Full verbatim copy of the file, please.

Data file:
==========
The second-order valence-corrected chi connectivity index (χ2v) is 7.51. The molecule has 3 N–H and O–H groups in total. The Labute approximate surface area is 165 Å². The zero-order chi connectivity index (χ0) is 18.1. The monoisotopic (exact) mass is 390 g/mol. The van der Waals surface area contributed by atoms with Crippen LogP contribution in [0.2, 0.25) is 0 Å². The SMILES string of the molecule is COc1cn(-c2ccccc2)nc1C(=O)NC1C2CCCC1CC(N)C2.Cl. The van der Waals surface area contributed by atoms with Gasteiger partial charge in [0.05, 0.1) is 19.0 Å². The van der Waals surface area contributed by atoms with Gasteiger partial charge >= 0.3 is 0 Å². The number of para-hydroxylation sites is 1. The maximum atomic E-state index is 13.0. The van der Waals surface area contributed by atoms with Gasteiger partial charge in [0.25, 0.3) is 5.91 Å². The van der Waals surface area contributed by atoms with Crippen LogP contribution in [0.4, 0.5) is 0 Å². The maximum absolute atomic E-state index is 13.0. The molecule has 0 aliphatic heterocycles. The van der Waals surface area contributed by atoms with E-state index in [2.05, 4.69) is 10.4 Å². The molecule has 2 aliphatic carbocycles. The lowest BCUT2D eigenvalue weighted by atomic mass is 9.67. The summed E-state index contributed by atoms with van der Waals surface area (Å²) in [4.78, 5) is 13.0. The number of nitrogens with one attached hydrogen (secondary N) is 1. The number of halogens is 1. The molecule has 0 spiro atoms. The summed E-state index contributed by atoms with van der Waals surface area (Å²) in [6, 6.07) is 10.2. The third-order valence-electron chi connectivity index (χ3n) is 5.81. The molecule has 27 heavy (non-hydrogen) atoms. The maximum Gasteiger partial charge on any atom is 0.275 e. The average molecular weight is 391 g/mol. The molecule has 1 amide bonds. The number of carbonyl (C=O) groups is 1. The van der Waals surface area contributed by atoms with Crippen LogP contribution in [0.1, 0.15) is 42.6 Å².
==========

The second-order valence-corrected chi connectivity index (χ2v) is 7.51. The molecule has 3 N–H and O–H groups in total. The Labute approximate surface area is 165 Å². The zero-order chi connectivity index (χ0) is 18.1. The monoisotopic (exact) mass is 390 g/mol. The van der Waals surface area contributed by atoms with Crippen LogP contribution in [0.2, 0.25) is 0 Å². The SMILES string of the molecule is COc1cn(-c2ccccc2)nc1C(=O)NC1C2CCCC1CC(N)C2.Cl. The van der Waals surface area contributed by atoms with Gasteiger partial charge in [0.05, 0.1) is 19.0 Å². The van der Waals surface area contributed by atoms with Gasteiger partial charge >= 0.3 is 0 Å². The number of para-hydroxylation sites is 1. The maximum atomic E-state index is 13.0. The van der Waals surface area contributed by atoms with Gasteiger partial charge in [0.25, 0.3) is 5.91 Å². The van der Waals surface area contributed by atoms with Crippen LogP contribution in [0.4, 0.5) is 0 Å². The maximum absolute atomic E-state index is 13.0. The molecule has 0 aliphatic heterocycles. The van der Waals surface area contributed by atoms with E-state index in [2.05, 4.69) is 10.4 Å². The molecule has 2 aliphatic carbocycles. The lowest BCUT2D eigenvalue weighted by atomic mass is 9.67. The summed E-state index contributed by atoms with van der Waals surface area (Å²) in [4.78, 5) is 13.0. The number of nitrogens with one attached hydrogen (secondary N) is 1. The number of halogens is 1. The molecule has 0 spiro atoms. The summed E-state index contributed by atoms with van der Waals surface area (Å²) in [6, 6.07) is 10.2. The third-order valence-electron chi connectivity index (χ3n) is 5.81. The molecule has 27 heavy (non-hydrogen) atoms. The maximum Gasteiger partial charge on any atom is 0.275 e. The average molecular weight is 391 g/mol. The molecule has 1 amide bonds. The number of carbonyl (C=O) groups is 1. The van der Waals surface area contributed by atoms with Crippen LogP contribution in [0.1, 0.15) is 42.6 Å².